A restrained palette puts Trust Waikato’s dynamic architecture in the spotlight
16 Feb 2021
Thanks to the talented team at Chow:Hill Architects, Trust Waikato’s Hamilton location is far from your average community hub. Their new two-storey building hosts the organisation’s main offices on the upper floor and multi-purpose spaces on the ground floor.
“The facility, designed for people of the Waikato region, provides a community office building and reinvention of an historic site, featuring greater public visibility and accessibility,” says architect Arthur Joe. “Our brief was to provide a building which recognised the rich history of the site – including its historic homestead, sculpture and trees – while taking into account its immediate surroundings including the Waikato River and adjacent Kirikiriroa Pā site."
The site has a significant Māori and European history dating back well over 100 years, so Chow:Hill Architects sought inspiration from both cultures to provide a multi-cultural solution to a tight and sensitive area. As the building is surrounded by three protected historic trees and a historic homestead, construction had to be carefully managed to avoid damaging these taonga (treasures).
Interestingly, when he and his team mapped out many of the site’s features, they found that it created a historical timeline of development in the area starting from the river's edge to the proposed building.
“In acknowledgement of the site's rich historical, cultural and physical context, and with advice from local Kaumātua, our design reflects key aspects from the timeline, which include European and Māori development in the area. Recognition of the timeline manifests itself in the design through the use of timber both internally and externally, drawing inspiration from the historic homestead and Kirikiriroa Pā site.”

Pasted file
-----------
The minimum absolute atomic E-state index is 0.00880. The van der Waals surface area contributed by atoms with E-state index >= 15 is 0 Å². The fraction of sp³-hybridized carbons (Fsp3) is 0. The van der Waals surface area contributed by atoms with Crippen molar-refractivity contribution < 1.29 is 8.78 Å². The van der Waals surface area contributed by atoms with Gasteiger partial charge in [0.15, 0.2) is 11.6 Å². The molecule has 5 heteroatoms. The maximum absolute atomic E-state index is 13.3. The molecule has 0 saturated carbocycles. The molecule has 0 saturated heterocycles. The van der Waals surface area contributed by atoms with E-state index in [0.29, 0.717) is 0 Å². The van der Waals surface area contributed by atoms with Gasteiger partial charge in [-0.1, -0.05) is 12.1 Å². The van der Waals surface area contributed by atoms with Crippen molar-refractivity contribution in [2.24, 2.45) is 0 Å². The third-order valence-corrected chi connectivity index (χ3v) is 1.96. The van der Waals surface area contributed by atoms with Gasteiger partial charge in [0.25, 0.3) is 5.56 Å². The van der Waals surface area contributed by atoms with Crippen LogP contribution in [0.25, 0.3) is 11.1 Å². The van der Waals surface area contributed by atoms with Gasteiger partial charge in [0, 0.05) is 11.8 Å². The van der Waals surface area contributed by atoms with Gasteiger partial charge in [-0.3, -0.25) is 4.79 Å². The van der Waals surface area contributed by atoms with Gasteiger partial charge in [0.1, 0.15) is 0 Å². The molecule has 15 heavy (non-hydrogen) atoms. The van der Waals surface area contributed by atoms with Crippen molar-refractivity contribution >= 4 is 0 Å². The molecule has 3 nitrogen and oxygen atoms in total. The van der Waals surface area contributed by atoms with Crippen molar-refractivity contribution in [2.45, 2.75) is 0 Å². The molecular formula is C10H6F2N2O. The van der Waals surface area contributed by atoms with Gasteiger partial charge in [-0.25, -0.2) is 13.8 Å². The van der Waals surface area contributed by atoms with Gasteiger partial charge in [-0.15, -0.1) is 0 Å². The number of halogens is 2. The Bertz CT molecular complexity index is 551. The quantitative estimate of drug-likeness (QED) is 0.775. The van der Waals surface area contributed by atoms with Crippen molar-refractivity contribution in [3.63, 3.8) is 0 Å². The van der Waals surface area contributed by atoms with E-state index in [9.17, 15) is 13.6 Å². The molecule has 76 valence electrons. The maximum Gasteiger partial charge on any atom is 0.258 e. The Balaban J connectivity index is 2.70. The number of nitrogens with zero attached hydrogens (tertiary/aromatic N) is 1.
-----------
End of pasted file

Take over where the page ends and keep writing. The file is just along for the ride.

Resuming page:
Arthur says that another key design feature is the triangulated timber colonnade to the front of the building referencing ‘Niho Taniwha’ from Māori artwork.
“Given the rich, historical significance of the land, and from discussions with the local kaumatua, it was decided to base the interior theming upon local hinaki (eel nets), which were used extensively in the adjacent Waikato river. This resulted in the use of a lattice type pattern which is visible in the feature acoustic panels in the foyer ceiling, stair configuration, carpet layouts, carpet patterns, lighting configuration, rebates in the feature walls and glazing manifestations,” he explains.
Because the building is relatively small and incorporates a number of interesting and dynamic interior design features, a neutral colour for walls was chosen to act as a backdrop. Resene Eighth Pearl Lusta, a versatile neutral that sits between white and cream, was chosen as the main hue in the foyer, office and conference room so as not to compete with many of the features within those areas, including the attractive staircase and strip lighting. Subtle colour variations feature in smaller meeting rooms and community areas, including Resene Quarter Robin Egg Blue and Resene Quarter Lemon Grass, with deep Resene Warrior used in the washrooms.